by Robin Benedict, L'Arche Assistant
I knew Rodney for the final two years his life, and shared daily life with him for his final year and half at the Neahkahnie house. From the moment I first walked in the door, other assistants and core members started teaching me a strange artform of how to live well with ‘the old man’. It seemed like everyone else in the house was in some kind of intricate, delicate, and circular dance with him that lasted the whole day, and sometimes the whole night too.
Day after day, week after week, Rodney would slowly roam in his wheelchair from one end of the house to the other, looking for someone to share his state of mind with. He had a lot to share. Rod could inhabit the whole range of human emotion in less than five minutes. He shared celebration, suspicion, appreciation, blame, contentment, frustration, songs, curses, befuddled stares, and quiet disapproving shakes of the head sometimes all in the same interaction. It was very difficult to change his mood and was equally difficult to redirect him from his circular wanderings in the house. So throughout the day you had to float in and out of his path, sometimes literally dancing, sometimes singing, sometimes tip-toeing to avoid being noticed, sometimes just silently mimicking his gestures. Then the next morning Rod’s circular pilgrimage would begin again. As exhausting as it was, participating in that bizarre dance was one of the great privileges of my life. I experienced it as an invitation into God’s upside down kingdom, where instead of power, vulnerability, is the cornerstone of human life.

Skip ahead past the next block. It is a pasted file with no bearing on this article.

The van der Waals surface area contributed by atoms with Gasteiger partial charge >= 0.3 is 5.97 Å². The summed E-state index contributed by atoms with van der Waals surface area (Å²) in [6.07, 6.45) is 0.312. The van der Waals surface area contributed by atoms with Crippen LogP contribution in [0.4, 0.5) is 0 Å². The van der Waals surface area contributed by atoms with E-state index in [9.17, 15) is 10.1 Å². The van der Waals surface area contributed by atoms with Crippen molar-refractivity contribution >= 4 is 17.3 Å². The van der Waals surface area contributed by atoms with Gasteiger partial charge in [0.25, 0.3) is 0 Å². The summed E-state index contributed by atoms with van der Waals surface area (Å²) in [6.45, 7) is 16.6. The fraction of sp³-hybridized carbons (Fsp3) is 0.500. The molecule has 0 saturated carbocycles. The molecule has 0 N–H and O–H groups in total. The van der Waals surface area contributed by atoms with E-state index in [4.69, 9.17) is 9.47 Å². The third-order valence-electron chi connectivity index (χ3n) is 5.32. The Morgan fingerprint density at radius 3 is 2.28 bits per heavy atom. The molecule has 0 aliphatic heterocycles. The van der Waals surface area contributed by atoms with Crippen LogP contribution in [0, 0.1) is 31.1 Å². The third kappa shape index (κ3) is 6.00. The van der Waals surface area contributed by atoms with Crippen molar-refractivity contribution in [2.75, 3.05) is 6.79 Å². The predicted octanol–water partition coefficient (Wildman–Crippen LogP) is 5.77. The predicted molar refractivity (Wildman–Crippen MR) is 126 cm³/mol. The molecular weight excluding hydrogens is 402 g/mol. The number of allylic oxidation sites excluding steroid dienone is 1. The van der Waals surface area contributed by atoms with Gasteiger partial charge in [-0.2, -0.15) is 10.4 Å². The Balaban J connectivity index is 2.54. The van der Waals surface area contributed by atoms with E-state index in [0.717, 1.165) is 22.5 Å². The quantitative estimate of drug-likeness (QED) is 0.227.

In one of Jean Vanier’s books, he said “even the most beautiful community can never heal the wound of loneliness that we carry. It is when we discover that this loneliness can become a sacrament that we touch wisdom…when we stop fleeing into work and activity, noise and illusion, and when we remain conscious of our wound…we will meet God.” I think Rodney found the kind of wisdom Vanier was talking about, he remained ‘conscious’ of his wounds til the end, and by his steadfast refusal to hide his pain made space in his life to encounter God. Thank you for all the ways in which you have been witness to that encounter, and I hope it will inspire and encourage you on your own ‘journey home’.